Two weeks ago, I discussed a few of the basics of commodities trading. Today and Tuesday, I’ll discuss the current state of four of the most popularly traded commodities: crude oil, gold, soybeans and corn.
Of course, crude oil and gold get the lion’s share of media attention. That makes sense, considering they account for a large portion of the volume traded on their respective exchanges – the New York Mercantile Exchange (NYMEX) and the Commodities Exchange (COMEX).
Soybeans and corn also are hot commodities. Literally hot, currently, with the extreme heat we’ve experienced over the last three weeks. As my colleague, Matthew Weinschenk, pointed out on Tuesday, the threat of a damaging drought is seriously affecting crop prices.
I’ll break down a few historical charts so we can better gauge where these four commodities stand. As we examine each, keep in mind that most commodities have their own point/dollar value systems, which make each market unique.
Opportunity is Brewing in Crude Oil
I was a pit trader on the NYMEX, working with crude oil and natural gas options throughout much of the 90s. And I can honestly say it was one of the craziest markets to trade. In terms of sheer volume, liquidity and size of daily moves, crude oil doesn’t disappoint.
It’s why I called it “the mother of all markets.”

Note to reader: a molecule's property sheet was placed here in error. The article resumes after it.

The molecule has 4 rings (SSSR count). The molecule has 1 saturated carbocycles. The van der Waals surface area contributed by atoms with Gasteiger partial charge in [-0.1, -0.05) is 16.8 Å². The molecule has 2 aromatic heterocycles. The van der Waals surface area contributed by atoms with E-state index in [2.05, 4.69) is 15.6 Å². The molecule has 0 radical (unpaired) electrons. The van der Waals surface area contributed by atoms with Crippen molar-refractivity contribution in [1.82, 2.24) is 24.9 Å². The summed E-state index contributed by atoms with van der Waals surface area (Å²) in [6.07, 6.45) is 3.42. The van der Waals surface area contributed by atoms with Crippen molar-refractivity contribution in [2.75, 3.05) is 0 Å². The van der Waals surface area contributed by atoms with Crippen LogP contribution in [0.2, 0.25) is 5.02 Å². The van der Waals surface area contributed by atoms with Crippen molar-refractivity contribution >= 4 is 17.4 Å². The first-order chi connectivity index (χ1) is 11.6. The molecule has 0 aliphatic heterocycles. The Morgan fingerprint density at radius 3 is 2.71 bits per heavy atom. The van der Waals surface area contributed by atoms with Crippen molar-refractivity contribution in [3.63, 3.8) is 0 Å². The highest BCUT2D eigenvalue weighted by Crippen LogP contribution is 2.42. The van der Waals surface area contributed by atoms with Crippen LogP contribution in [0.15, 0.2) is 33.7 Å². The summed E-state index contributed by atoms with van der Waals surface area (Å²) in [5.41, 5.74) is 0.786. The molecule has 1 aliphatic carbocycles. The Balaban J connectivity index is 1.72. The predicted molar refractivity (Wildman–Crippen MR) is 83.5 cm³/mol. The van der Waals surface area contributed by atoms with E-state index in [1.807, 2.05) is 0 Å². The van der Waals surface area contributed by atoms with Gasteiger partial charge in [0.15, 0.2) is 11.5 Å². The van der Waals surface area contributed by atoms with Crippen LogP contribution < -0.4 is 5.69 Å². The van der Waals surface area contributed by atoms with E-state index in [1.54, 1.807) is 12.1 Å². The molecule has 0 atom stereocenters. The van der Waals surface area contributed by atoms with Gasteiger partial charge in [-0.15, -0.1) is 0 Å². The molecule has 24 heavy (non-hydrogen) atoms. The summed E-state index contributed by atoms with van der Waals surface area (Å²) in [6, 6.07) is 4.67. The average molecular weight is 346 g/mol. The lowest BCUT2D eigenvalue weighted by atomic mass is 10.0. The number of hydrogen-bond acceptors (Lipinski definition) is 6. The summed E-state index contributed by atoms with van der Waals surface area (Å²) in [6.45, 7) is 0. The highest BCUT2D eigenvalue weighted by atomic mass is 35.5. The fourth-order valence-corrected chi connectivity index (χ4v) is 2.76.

But oil’s volatility back then was nothing compared to what we’re seeing today. In the pit, a good-sized intraday move consisted of a $0.30 change per barrel. Now, it’s common to see intraday swings of $5 per barrel!
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You see, every $0.01 move in the crude oil market equals $10 for investors. So a $5 shift would equal $5,000. With that in mind, check out how much money smart investors could have made on oil, just in the last three months.
With the price of a barrel of oil dropping from $110 to $78 in three months’ time, playing the downtrend just right could’ve netted a cool $32,000.
Of course, these massive price swings also mean that playing the oil market can be very risky for investors who make the wrong move. Just ask traders who thought oil was going to shoot to the moon before the Great Recession hit.
Before the recession, crude oil hit an all-time high of just under $150 per barrel. And investors were seeing at least another $50 jump, trading call options for over $200 per barrel.
But when the credit crisis hit, investors liquidated their commodity positions, forcing the market to tumble to around $110 per barrel in just six months’ time.
If you were holding just a single futures contract, that drop lopped off $110,000 of equity in the market. Many commodities traders were holding hundreds of contracts, valuing their position at upwards of $100 million. Ouch!
Losses of that magnitude are exactly why I prefer to trade futures options contracts. As I mentioned before, entering options instead of just futures contracts limits your risk. That’s extremely important in any market climate.
Stay tuned for my article on Tuesday, where I’ll break down the current price action in the gold, corn and soybean markets.
Ahead of the tape,